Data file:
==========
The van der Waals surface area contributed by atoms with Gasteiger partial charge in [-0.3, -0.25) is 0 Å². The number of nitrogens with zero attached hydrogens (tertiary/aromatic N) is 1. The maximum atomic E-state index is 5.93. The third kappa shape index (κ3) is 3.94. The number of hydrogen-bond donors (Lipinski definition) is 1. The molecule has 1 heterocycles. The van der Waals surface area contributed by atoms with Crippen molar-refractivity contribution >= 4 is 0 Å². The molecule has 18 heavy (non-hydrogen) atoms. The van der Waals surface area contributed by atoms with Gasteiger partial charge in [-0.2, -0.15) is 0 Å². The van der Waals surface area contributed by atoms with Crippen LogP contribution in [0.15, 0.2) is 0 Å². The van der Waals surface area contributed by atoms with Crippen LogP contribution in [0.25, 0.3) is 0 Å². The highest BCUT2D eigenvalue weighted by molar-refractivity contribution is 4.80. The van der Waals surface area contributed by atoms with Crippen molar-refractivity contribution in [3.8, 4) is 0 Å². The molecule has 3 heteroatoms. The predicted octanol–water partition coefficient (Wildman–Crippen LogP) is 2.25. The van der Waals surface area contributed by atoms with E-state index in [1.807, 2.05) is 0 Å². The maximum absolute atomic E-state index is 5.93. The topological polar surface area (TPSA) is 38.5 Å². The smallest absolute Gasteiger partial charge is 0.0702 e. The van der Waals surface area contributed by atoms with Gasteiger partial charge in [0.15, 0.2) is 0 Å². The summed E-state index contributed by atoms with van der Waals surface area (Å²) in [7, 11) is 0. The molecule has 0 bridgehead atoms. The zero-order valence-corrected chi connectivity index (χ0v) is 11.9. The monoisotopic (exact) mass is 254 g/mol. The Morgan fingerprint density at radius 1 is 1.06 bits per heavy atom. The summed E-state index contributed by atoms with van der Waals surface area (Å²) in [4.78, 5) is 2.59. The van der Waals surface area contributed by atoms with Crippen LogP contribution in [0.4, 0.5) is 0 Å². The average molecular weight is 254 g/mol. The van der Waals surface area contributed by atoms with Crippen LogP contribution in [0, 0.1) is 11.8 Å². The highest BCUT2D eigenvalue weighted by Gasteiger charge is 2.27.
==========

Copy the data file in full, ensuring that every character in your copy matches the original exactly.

The van der Waals surface area contributed by atoms with Gasteiger partial charge in [-0.3, -0.25) is 0 Å². The number of nitrogens with zero attached hydrogens (tertiary/aromatic N) is 1. The maximum atomic E-state index is 5.93. The third kappa shape index (κ3) is 3.94. The number of hydrogen-bond donors (Lipinski definition) is 1. The molecule has 1 heterocycles. The van der Waals surface area contributed by atoms with Crippen molar-refractivity contribution >= 4 is 0 Å². The molecule has 18 heavy (non-hydrogen) atoms. The van der Waals surface area contributed by atoms with Gasteiger partial charge in [-0.2, -0.15) is 0 Å². The van der Waals surface area contributed by atoms with Crippen LogP contribution in [0.15, 0.2) is 0 Å². The van der Waals surface area contributed by atoms with Crippen LogP contribution in [0.25, 0.3) is 0 Å². The highest BCUT2D eigenvalue weighted by molar-refractivity contribution is 4.80. The van der Waals surface area contributed by atoms with Crippen molar-refractivity contribution in [3.8, 4) is 0 Å². The molecule has 3 heteroatoms. The predicted octanol–water partition coefficient (Wildman–Crippen LogP) is 2.25. The van der Waals surface area contributed by atoms with E-state index in [1.807, 2.05) is 0 Å². The maximum absolute atomic E-state index is 5.93. The topological polar surface area (TPSA) is 38.5 Å². The smallest absolute Gasteiger partial charge is 0.0702 e. The van der Waals surface area contributed by atoms with Gasteiger partial charge in [0.15, 0.2) is 0 Å². The summed E-state index contributed by atoms with van der Waals surface area (Å²) in [7, 11) is 0. The molecule has 0 bridgehead atoms. The zero-order valence-corrected chi connectivity index (χ0v) is 11.9. The monoisotopic (exact) mass is 254 g/mol. The Morgan fingerprint density at radius 1 is 1.06 bits per heavy atom. The summed E-state index contributed by atoms with van der Waals surface area (Å²) in [4.78, 5) is 2.59. The van der Waals surface area contributed by atoms with Crippen LogP contribution in [0.4, 0.5) is 0 Å². The average molecular weight is 254 g/mol. The van der Waals surface area contributed by atoms with Crippen LogP contribution in [0, 0.1) is 11.8 Å². The highest BCUT2D eigenvalue weighted by Gasteiger charge is 2.27.